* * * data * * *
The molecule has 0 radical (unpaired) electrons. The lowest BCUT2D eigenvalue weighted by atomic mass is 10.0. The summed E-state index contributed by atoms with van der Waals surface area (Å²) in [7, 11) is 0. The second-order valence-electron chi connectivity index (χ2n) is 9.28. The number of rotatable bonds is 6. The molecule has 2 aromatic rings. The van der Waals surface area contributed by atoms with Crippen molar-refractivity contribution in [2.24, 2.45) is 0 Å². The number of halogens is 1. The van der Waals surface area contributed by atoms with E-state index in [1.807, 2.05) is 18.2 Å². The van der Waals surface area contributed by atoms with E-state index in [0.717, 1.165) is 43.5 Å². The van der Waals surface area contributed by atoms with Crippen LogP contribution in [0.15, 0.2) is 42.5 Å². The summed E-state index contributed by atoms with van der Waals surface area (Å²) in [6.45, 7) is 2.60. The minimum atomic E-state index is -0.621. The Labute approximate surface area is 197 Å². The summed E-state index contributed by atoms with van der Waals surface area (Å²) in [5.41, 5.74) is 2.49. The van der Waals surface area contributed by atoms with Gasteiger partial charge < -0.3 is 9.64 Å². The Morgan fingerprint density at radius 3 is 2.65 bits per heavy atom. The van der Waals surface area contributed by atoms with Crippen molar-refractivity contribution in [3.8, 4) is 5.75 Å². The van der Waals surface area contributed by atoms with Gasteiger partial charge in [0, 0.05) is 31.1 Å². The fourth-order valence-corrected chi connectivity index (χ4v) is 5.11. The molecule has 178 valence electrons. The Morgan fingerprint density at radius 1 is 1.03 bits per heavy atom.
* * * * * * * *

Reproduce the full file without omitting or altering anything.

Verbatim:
The molecule has 0 radical (unpaired) electrons. The lowest BCUT2D eigenvalue weighted by atomic mass is 10.0. The summed E-state index contributed by atoms with van der Waals surface area (Å²) in [7, 11) is 0. The second-order valence-electron chi connectivity index (χ2n) is 9.28. The number of rotatable bonds is 6. The molecule has 2 aromatic rings. The van der Waals surface area contributed by atoms with Crippen molar-refractivity contribution in [2.24, 2.45) is 0 Å². The number of halogens is 1. The van der Waals surface area contributed by atoms with E-state index in [1.807, 2.05) is 18.2 Å². The van der Waals surface area contributed by atoms with E-state index in [0.717, 1.165) is 43.5 Å². The van der Waals surface area contributed by atoms with Crippen LogP contribution in [0.15, 0.2) is 42.5 Å². The summed E-state index contributed by atoms with van der Waals surface area (Å²) in [6.45, 7) is 2.60. The minimum atomic E-state index is -0.621. The Labute approximate surface area is 197 Å². The summed E-state index contributed by atoms with van der Waals surface area (Å²) in [5.41, 5.74) is 2.49. The van der Waals surface area contributed by atoms with Gasteiger partial charge < -0.3 is 9.64 Å². The Morgan fingerprint density at radius 3 is 2.65 bits per heavy atom. The van der Waals surface area contributed by atoms with Crippen molar-refractivity contribution in [3.8, 4) is 5.75 Å². The van der Waals surface area contributed by atoms with Gasteiger partial charge in [0, 0.05) is 31.1 Å². The fourth-order valence-corrected chi connectivity index (χ4v) is 5.11. The molecule has 178 valence electrons. The Morgan fingerprint density at radius 1 is 1.03 bits per heavy atom.